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Save the Very Rich, Squeeze the NW

by Editors
The Astorian, February 19, 2006

Bush budget for Bonneville Power would whack power consumers

Pacific Northwest electric utility customers will see higher rates and a weaker economy under the latest plan proposed last week by the Bush administration for the Columbia River hydropower system.

Coming close on the heels of a similar White House proposal a year ago, this is yet another example of balancing the budget on the backs of ordinary working people.

This scheme for Bonneville Power Administration would skim BPA funds generated by the sale of surplus electricity. Those funds are now reinvested in the Pacific Northwest to improve the hydropower system and keep rates low.

Sen. Maria Cantwell of Washington estimates the proposal would equate to a $924 million rate hike in our region over the next decade. The Northwest Power and Conservation Council forecasts a smaller financial impact but a loss of 1,120 jobs if these BPA funds are diverted to the U.S. Treasury. Oregon Sen. Ron Wyden likens the Bush plan to loan sharking. "This is economic poison for our region, and we are going to block it," Wyden said.

The Bush plan also is opposed by Republican Sens. Gordon Smith of Oregon, Idaho's Larry Craig and Montana's Conrad Burns, as well as Democrat Patty Murray of Washington.

The dams were federally funded and it is appropriate that the region repays its debt for this important investment. But as the Northwest senators said last week, BPA and its customers have voluntarily made more than $1.46 billion in early payments to the Treasury over the past five years - even as our region has grappled with the economic aftershocks of the Western energy crisis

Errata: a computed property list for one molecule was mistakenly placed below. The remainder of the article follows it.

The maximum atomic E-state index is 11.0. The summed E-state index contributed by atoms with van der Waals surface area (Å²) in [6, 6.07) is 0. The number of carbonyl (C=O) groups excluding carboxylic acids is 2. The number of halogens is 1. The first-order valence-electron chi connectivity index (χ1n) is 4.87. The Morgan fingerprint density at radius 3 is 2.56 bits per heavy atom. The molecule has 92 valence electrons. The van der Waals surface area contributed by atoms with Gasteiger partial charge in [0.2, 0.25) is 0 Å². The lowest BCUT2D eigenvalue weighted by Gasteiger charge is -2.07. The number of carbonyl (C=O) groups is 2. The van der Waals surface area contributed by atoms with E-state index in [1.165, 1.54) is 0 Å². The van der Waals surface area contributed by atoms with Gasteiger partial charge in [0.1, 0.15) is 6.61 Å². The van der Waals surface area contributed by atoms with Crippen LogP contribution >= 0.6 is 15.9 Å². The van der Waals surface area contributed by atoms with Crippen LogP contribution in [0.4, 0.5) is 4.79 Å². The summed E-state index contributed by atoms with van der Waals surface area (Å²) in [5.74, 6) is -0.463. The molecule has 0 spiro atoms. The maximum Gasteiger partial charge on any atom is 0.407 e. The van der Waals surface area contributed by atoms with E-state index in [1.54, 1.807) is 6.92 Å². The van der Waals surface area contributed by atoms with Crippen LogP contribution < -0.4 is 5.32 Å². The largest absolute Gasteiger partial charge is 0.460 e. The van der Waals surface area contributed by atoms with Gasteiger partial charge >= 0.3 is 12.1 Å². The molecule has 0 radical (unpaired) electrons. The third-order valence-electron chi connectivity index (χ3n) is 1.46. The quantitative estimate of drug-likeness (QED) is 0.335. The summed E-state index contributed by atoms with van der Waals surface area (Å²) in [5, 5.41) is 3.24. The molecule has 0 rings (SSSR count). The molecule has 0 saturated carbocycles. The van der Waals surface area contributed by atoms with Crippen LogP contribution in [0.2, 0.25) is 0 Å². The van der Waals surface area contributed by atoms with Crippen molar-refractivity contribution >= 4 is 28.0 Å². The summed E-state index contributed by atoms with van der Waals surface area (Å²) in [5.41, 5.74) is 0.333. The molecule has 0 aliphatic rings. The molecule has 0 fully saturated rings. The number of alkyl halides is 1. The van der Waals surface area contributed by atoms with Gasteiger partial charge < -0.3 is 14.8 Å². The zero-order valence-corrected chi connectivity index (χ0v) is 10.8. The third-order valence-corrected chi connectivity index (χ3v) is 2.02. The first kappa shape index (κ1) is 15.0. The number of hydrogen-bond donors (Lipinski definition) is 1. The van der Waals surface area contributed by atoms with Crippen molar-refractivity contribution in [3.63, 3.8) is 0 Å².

BPA rates historically have been based on the cost of power generation, a system that balances economic development goals with environmental priorities, recognizing the high price many in the Columbia River Basin paid for federal dam construction - in the form of lost habitat, decimated salmon runs and other consequences.

Energy Secretary Samuel Bodman has briefly delayed implementation as a meaningless nod to the Northwest congressional delegation. But it is clear Bodman intends to begin skimming funds from the BPA as soon as he can get away with it.

In this and many other respects, the administration's spending and tax package aims to preserve tax breaks for the wealthy while taking a sledgehammer to a host of government programs that benefit ordinary people.

All Northwest citizens and leaders, of every political persuasion, should come together to defend our power system from this damaging and unwarranted attack.

Save the Very Rich, Squeeze the NW
The Astorian, February 19, 2006

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